If you look at career change ideas, you can change your career, change the work that you do, change the job that you want or move your job in the company, or to another company. Even consider another industry that might excite you more and grow faster. Each one of the segments generates new ideas, your experiences, your transferrable skills, your aptitudes and your interests. It’s simply a process to generate ideas. I would like to add actual ideas to stimulate your thinking. Remember another person’s ideas can never be yours; it’s only yours that are relevant. I hope it helps you to engage in this process to generate career change ideas, to apply them and to engage to create huge opportunity, grow your relationships and grow your asset store. If you have any difficulties with this please ask us below. If you have comments on this, please engage us.

4.1   INTRODUCTION

A person’s current Interest inventory is directly related to his or her exposure to work choices and the language of work. Growing the Interest inventory means exploration, discovery and exposure to work opportunities in many growth trends within selected industries.  People are the only experts on their own interests. Everyone should repeatedly learn to explore, discover and connect to new work that can grow new careers. This is a recipe you repeat for increasing financial and personal growth for the rest of your life. This process will help you clarify your goals and where you want to go with your career, especially if you are cinsidering a midlife career change.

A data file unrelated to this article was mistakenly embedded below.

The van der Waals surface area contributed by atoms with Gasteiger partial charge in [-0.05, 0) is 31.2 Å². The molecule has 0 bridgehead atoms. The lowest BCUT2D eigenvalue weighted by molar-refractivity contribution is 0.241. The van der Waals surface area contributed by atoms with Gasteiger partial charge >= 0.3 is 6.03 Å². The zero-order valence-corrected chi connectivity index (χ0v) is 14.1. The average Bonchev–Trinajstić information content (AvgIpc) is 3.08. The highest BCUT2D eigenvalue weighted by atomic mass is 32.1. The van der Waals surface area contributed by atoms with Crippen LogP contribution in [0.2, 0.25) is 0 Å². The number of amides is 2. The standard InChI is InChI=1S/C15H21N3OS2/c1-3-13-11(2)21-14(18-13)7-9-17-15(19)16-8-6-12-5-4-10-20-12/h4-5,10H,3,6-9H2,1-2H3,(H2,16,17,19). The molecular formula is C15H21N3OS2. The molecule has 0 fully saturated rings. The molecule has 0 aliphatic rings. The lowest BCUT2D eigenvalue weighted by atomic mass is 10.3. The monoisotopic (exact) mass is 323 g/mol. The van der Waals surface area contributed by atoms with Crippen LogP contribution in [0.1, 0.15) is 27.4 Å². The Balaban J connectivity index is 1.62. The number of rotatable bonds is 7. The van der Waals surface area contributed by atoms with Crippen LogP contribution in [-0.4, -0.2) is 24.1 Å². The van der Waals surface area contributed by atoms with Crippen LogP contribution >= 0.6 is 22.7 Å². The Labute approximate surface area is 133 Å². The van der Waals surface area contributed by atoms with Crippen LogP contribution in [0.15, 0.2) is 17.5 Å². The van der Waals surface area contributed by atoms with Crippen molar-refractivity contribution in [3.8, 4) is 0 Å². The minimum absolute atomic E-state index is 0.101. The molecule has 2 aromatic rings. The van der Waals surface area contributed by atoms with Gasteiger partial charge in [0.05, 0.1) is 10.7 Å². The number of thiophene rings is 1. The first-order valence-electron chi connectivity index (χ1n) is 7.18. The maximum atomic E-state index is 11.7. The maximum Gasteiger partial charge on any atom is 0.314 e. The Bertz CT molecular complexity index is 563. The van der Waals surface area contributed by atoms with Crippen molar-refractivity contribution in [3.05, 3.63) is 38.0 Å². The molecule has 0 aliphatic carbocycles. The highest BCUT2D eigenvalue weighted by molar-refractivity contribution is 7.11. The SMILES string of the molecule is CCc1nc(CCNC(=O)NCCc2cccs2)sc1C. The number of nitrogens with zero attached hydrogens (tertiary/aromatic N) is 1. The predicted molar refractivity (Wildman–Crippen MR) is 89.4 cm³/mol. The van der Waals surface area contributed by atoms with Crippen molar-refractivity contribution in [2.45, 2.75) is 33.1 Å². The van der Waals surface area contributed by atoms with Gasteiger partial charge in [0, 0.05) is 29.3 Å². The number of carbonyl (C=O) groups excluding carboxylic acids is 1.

So, how do you align your work with your field of interest?  Look out for the following aspects:

  1. Choose a growth industry that interests you most.  Choose work that you would enjoy doing within that industry. It becomes easier as you get more exposure to terms, opportunities and the workplace.
  2. Everyone knows intuitively what he or she enjoys most: working with people, things or being creative. People know whether they like new projects, like to join new projects, like working in established projects, finish projects or maintain what is already working.